Bryn Mawr Classical Review

Bryn Mawr Classical Review 2006.07.10

Kitts on Nardelli on Kitts, Sanctified Violence in Homeric Society.   Response to 2006.07.01



Response by Margo Kitts (kitts@iastate.edu)

In response to Jean-Gabrice Nardelli, allow me to point out that I did discover Susan Ackerman's book after I wrote mine. But to be fair, mine is not on the same topic. Thrilling as are the love stories between these heroes in antiquity, they are only peripherally related to my discussion of "cutting oaths and friendship" and the ritual gesture of taking by the hand (my pages 79-89), as these relate to the broader theme of oath-making in the Iliad. I have used David and Jonathan only as an interesting point of reference, as I have used Gilgamesh and Enkidu. The Hittite bronze tablet is elaborated because it uses precise language of oath-making to denote the cementing of the bond between Tudhaliya IV and Kurunta (basically assuuas by lenkiias).

As for the therapon/tarpanalli relationship between Achilles and Patroklos, first of all I do discuss it at pages 83-86 and again in my discussion of the oath by the scepter, at pages 106-111. I did not rehash all the usual arguments because they have been well-known at least since Gregory Nagy's Best of the Achaeans in 1979, and stem back to Nadia van Brock, in 1959. Dale Sinos worked on the same themes in 1980 and Steven Lowenstam in 1981. My 2005 book is on oath-making ritual scenes in the Iliad, and not on the intimacy between heroes.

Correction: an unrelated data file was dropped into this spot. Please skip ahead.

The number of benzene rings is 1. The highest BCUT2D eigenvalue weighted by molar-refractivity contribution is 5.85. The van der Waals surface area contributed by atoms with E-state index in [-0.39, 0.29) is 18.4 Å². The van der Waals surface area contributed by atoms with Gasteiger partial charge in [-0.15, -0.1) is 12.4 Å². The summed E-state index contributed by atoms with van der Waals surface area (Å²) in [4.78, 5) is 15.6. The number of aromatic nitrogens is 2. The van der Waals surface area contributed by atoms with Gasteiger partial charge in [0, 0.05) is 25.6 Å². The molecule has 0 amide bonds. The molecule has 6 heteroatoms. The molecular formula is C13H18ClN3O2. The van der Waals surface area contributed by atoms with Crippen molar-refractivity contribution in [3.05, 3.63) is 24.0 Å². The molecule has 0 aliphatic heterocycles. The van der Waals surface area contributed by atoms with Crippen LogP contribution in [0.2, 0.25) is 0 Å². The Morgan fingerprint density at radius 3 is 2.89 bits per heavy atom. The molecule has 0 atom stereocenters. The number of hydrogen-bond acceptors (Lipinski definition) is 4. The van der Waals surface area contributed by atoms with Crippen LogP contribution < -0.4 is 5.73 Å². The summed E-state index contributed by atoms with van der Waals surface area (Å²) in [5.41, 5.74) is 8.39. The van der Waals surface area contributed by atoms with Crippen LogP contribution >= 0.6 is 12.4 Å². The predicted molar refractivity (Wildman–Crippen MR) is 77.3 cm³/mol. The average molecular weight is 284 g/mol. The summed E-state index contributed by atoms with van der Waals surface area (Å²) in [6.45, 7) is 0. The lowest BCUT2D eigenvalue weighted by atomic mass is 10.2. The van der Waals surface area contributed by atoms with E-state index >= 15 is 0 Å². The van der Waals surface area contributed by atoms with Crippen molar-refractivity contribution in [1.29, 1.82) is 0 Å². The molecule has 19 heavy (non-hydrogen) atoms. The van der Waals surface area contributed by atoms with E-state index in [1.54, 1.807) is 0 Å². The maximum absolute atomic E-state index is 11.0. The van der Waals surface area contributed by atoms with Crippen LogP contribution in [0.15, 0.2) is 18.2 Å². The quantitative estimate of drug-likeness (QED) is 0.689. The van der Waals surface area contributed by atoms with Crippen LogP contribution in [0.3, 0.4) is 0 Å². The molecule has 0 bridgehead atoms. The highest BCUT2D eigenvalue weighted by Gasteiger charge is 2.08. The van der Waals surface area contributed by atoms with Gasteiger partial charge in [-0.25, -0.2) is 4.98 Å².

Further, my introduction makes it clear that I rely on Near Eastern sources only selectively, and have not gone to the original Semitic sources, including the Bible. It was my aim to offer a theory of composition relating to Homeric ritual scenes, particularly oath-making scenes, not to ponder love in the Bible or in the Epic of Gilgamesh. It is unfair to expect a book on ritual scenes in Homer to integrate all the available scholarship on ancient love stories.

Sources cited, in order of citation:

Susan Ackerman, When Heroes Love, The Ambiguity of Eros in the Stories of Gilgamesh and David (New York: Columbia University Press 2005).

Gregory Nagy, Best of the Achaeans (Baltimore: Johns Hopkins Press 1979).

Nadia van Brock, "Substitution Rituelle," Revue Hittite et Asianique 65 (1959): 117-46.

Dale S. Sinos, Achilles, Patroklos, and the Meaning of Philos (Innsbruck: Innsburcker Beitrage zur Sprachwissenschaft 1980).

Steven Lowenstam, The Death of Patroklos, A Study in Typology (Konigstein/Ts: Hain 1981).

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